Abreu has bounced back fine from his poor first two months, as he’s hitting .348/.387/.621 in the month of June (through Monday) and already has more homers in June (four) than he did in April or May.
Whether that’s enough to vault him into All-Star consideration is still to be determined, but at the moment it’s looking increasingly unlikely. Last year, the AL team had five 1B/DH types on the roster and right now, you can make a strong (or in some cases, easy) case for a bunch of guys — Miguel Cabrera, Eric Hosmer, Chris Davis, Joe Mauer, Mike Napoli, David Ortiz, Victor Martinez, Nelson Cruz, Edwin Encarnacion, Carlos Santana.
There’s a logjam of lumbering dudes, and a few will be left off. Even if Abreu goes on a tear during the next two weeks, it’s hard to imagine he’ll leapfrog enough of them to make the team.
New odds: Three percent
May 17 odds: One percent
Lawrie was always a long, long shot to make the team given the glut of quality second basemen in the American League, something James noted a month ago.
At the time, Lawrie was playing well enough to at least be mentioned among the “also in consideration” bunch, but he’s cratered to the point where he has the second worst OPS among qualified second basemen, only slightly ahead of Jed Lowrie.
New odds: Negative 10 percent
May 17 odds: 15 percent (50 percent chance of being invited back to the Home Run Derby)
Frazier has the most home runs in the American League, and it wasn’t long ago where that virtually guaranteed you a spot in the All-Star Game. But, alas, the power has been his lone offensive contribution, and like Lawrie, he’s second from the bottom in OPS among qualified third basemen.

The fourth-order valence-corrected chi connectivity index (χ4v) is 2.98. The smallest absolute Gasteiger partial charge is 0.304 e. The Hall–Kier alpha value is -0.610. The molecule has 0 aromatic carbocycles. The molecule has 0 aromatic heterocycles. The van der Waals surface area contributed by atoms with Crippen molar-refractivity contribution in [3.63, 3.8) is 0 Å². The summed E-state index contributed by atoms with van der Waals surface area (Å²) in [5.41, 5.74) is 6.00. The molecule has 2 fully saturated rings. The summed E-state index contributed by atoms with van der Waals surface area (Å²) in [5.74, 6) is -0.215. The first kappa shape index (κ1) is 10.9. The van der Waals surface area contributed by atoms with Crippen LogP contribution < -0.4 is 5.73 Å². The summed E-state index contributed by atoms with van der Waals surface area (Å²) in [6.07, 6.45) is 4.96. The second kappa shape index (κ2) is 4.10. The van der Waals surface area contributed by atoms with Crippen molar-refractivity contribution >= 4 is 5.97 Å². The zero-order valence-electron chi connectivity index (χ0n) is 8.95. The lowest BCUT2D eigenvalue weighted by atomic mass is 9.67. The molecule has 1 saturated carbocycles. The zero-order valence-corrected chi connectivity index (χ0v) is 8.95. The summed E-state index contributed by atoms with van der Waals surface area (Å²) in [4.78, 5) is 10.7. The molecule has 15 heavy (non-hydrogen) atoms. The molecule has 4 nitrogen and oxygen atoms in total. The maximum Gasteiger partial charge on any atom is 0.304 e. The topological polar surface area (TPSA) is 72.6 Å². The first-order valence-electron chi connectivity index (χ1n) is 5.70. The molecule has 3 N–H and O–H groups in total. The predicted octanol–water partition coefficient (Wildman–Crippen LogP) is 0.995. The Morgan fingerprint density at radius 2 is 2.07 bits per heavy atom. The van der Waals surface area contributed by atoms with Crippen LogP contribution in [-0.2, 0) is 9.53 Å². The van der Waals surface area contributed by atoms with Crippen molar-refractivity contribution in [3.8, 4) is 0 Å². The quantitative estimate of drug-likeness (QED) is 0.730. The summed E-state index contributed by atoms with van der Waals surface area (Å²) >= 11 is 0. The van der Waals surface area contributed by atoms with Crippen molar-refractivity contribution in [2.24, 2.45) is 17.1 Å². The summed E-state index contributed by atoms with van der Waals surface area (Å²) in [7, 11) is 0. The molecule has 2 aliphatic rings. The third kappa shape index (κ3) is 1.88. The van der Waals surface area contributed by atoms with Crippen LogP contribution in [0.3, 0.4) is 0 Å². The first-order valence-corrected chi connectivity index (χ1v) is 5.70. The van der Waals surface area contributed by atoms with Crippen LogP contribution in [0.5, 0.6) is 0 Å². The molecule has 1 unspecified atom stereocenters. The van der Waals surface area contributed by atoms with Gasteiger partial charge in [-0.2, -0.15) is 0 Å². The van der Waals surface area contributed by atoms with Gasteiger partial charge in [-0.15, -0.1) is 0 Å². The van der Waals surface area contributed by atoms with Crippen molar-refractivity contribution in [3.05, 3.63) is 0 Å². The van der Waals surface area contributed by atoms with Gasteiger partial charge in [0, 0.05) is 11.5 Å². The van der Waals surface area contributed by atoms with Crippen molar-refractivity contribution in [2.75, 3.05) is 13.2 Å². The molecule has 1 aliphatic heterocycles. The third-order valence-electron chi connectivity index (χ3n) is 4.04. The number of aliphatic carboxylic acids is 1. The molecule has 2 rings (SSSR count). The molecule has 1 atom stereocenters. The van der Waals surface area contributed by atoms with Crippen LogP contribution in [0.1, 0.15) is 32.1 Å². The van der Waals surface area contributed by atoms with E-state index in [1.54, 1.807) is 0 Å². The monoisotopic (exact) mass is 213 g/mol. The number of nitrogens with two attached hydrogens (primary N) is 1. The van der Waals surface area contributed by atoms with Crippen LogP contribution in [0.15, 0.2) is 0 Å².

New odds: <One percent (but let’s bump his HR Derby odds up to 90 percent)
May 17 odds: 60 percent
Eaton seemed a very good candidate to make the All-Star Game a month ago, and still has a strong claim to being part of the roster. Eaton is second in WARP among outfielders, is 13th in batting average, 15th in OPS, and he’s already considered among the best defensive right fielders in baseball.
Eight outfielders made the American League roster a year ago, and in addition to Eaton, and after the starters are chosen (right now that’s Mike Trout, Jackie Bradley Jr., and Mookie Betts), Eaton will join a group of possible choices that includes Ian Desmond, Michael Saunders, George Springer, Lorenzo Cain, Nomar Mazara and a few others. Whether or not he’s done enough to separate himself from the others, and whether or not the fact that so much of his value is tied to his defense (because, let’s face it, glove guys don’t generally get elected), is still to be determined.
New odds: 50 percent with a 100 percent chance I’ll be angry if he doesn’t make it
May 17 odds: 14 percent
All those rankings I just listed for Eaton? Cabrera actually fares pretty well in them, too. With the exception of WAR (where he ranks 29th because he’s not a good defender), Cabrera is 14th in OPS and 11th in batting average. He’s also fourth in BB/K (Eaton is seventh).
Still, while Cabrera has had a nice bounce back season for the Sox, he hasn’t quite been All-Star material, especially when you consider all the names mentioned in the Eaton section.
May 17 odds: 2 percent
May 17 odds: 2 percent
New odds: Negative infinity
Lead Photo Credit: Kamil Krzaczynski-USA TODAY Sports